Rural America and the COVID Vaccine
The United States continues to lead the world in health care innovation
Millions of Americans are awaiting the COVID-19 vaccine. But making sure the vaccine is delivered efficiently and safely is a challenge in itself. The supply chain requires quick adaptation and decision-making, as both the Pfizer and Moderna vaccines must be stored at extremely cold temperatures to remain effective.
This unique requirement is causing hospitals across the country to purchase special refrigerators to store the vaccine. Rural hospitals typically can't afford ultra-cold freezers to store the vaccine. These freezers can cost anywhere from $10,000 to 20,000. For hospitals in underserved communities that are operating on slim margins, this is a problem.
During nonpandemic times, vaccination rates in rural communities are much lower than in metropolitan areas. Rural counties have the lowest flu vaccination rates. As a rural county family physician and the Wilson County health officer in Fredonia, Kansas, Dr. Jennifer Bacani McKenney, explains, "we don't have the convenience of jumping into a Walgreens, CVS, or Walmart and getting our flu shot. Our nearest Walgreens and Walmart are 30 miles away. Because of financial, storage, and staffing issues, none of the providers in our county and many private providers across the state do not provide in-clinic vaccinations, so the patient is required to make an additional appointment to get vaccines at a health department."
One inhibiting factor limiting access to these vaccines is the overreaching Certificate of Need (CON) laws on the books. Currently, 35 states are bound by CON laws, which have negatively impacted the medical marketplace. The intent is good, but the outcome is higher costs, less access, and less innovation.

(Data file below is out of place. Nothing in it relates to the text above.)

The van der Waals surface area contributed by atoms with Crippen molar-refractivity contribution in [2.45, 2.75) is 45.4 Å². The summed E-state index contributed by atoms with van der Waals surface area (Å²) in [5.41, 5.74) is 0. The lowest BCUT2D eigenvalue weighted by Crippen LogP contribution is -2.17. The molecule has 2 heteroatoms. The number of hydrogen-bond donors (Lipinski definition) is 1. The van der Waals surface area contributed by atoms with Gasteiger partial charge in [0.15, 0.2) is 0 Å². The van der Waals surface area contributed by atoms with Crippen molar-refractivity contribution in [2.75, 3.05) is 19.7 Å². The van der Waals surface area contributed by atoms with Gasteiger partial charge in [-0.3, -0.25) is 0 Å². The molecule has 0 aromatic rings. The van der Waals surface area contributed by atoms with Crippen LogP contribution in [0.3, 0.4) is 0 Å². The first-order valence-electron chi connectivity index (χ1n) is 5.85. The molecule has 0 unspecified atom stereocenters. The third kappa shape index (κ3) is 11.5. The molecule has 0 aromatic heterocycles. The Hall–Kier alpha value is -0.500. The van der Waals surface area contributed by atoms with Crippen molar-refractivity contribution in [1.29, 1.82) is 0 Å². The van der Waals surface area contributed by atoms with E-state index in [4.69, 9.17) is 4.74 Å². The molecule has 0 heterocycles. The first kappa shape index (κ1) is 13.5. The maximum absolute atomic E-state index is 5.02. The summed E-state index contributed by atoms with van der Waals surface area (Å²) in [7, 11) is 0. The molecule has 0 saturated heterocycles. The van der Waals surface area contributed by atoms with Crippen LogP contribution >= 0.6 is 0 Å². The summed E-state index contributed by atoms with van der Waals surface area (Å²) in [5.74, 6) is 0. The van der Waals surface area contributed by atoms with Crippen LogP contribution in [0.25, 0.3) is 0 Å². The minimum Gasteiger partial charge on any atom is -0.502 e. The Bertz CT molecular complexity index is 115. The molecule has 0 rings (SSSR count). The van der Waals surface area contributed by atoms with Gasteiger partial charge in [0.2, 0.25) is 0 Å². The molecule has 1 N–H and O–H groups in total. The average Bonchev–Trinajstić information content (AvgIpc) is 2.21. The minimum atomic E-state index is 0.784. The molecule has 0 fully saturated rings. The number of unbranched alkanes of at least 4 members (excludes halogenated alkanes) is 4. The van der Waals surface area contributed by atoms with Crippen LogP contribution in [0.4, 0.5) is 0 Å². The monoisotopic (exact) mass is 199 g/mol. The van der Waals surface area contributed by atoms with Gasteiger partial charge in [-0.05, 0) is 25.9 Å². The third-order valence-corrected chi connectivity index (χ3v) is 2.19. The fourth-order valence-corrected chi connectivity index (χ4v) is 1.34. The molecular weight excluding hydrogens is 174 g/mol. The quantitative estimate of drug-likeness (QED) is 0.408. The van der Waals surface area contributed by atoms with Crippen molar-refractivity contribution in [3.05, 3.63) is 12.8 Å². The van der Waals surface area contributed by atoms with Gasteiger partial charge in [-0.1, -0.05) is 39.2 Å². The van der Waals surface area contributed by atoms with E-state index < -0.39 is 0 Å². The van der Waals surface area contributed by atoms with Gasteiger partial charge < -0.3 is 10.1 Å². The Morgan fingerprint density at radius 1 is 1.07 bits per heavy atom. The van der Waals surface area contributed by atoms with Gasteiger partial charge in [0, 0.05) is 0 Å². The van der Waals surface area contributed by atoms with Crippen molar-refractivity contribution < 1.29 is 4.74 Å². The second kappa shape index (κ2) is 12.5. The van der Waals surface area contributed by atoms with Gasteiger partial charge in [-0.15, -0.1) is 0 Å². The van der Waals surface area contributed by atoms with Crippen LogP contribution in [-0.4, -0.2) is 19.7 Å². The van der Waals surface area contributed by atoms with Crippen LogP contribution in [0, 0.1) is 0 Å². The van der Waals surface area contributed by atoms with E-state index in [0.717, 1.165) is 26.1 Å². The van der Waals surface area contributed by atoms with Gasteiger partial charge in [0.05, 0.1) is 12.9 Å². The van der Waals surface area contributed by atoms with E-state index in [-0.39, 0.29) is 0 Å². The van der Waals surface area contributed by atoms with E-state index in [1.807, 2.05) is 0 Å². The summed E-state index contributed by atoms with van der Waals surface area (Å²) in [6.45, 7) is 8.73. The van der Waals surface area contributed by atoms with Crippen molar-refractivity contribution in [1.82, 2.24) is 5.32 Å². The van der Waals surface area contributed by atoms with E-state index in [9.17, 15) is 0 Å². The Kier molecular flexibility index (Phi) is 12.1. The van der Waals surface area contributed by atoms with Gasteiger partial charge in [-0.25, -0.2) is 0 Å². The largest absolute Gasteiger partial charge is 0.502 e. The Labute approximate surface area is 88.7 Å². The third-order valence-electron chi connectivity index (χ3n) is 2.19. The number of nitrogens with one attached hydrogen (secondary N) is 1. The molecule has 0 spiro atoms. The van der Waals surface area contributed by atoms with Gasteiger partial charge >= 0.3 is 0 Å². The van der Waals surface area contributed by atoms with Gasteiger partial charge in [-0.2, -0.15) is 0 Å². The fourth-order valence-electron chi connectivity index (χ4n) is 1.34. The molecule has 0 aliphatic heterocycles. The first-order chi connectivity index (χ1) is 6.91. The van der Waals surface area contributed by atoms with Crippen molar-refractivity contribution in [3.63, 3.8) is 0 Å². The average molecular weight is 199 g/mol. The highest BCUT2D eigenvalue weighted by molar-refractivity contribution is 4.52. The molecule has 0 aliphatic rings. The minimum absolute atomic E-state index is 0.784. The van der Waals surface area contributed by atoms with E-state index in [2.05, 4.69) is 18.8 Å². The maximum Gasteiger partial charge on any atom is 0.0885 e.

CON requires the state or executive board to determine need in any hospital expansion, including aspects like number of beds and storage freezers. According to research by the Mercatus Center, states operating with CON laws have fewer rural hospitals and ambulatory surgical centers. States with CON laws are also less adaptable. As we have seen in 2021, adaptation in the medical marketplace is of utmost importance.
These laws also undermine patient choice and put the interests of large hospitals over individual patients. CON laws are inherently anticompetitive, and repealing or reforming CON within rural areas would increase competition in underserved communities. As we know, competition results in better products and services at a lower cost for consumers.
The United States continues to lead the world in health care innovation. Yet states operating with unnecessary CON laws limit health care expansion. These antiquated laws lack transparency and political accountability. Legislators should aim to reduce health care costs, increase access, and improve quality. CON laws negatively affect all these goals.
If anything, 2021 offers a great opportunity to repeal these outdated policies. If a full repeal is not a viable solution, reforming current CON statutes to decrease the scope in which these laws impact the industry is at least a good first step.
[Originally posted on American Thinker]